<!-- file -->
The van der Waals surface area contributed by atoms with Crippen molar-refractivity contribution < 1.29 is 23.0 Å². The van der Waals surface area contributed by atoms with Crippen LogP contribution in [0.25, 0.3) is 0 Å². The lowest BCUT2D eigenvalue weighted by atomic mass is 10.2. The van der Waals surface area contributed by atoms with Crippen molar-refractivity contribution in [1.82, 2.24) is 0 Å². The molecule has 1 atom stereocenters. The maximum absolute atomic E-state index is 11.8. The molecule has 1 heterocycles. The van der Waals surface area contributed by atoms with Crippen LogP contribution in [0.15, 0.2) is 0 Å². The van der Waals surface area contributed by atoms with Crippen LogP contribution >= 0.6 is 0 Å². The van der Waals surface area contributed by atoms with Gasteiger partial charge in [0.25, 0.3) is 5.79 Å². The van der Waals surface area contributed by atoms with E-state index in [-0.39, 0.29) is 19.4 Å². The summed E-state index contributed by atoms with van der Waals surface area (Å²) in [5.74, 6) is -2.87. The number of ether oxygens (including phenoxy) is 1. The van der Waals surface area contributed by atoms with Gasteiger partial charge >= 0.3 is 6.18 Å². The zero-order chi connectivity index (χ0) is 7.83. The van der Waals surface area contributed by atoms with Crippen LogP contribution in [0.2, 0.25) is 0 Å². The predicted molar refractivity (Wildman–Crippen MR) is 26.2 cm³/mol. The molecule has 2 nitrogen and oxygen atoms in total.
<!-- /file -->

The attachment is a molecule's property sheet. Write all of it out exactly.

The van der Waals surface area contributed by atoms with Crippen molar-refractivity contribution < 1.29 is 23.0 Å². The van der Waals surface area contributed by atoms with Crippen LogP contribution in [0.25, 0.3) is 0 Å². The lowest BCUT2D eigenvalue weighted by atomic mass is 10.2. The van der Waals surface area contributed by atoms with Crippen molar-refractivity contribution in [1.82, 2.24) is 0 Å². The molecule has 1 atom stereocenters. The maximum absolute atomic E-state index is 11.8. The molecule has 1 heterocycles. The van der Waals surface area contributed by atoms with Crippen LogP contribution in [0.15, 0.2) is 0 Å². The van der Waals surface area contributed by atoms with Crippen LogP contribution >= 0.6 is 0 Å². The van der Waals surface area contributed by atoms with Gasteiger partial charge in [0.25, 0.3) is 5.79 Å². The van der Waals surface area contributed by atoms with E-state index in [-0.39, 0.29) is 19.4 Å². The summed E-state index contributed by atoms with van der Waals surface area (Å²) in [5.74, 6) is -2.87. The number of ether oxygens (including phenoxy) is 1. The van der Waals surface area contributed by atoms with Gasteiger partial charge >= 0.3 is 6.18 Å². The zero-order chi connectivity index (χ0) is 7.83. The van der Waals surface area contributed by atoms with Crippen LogP contribution in [0.2, 0.25) is 0 Å². The predicted molar refractivity (Wildman–Crippen MR) is 26.2 cm³/mol. The molecule has 2 nitrogen and oxygen atoms in total.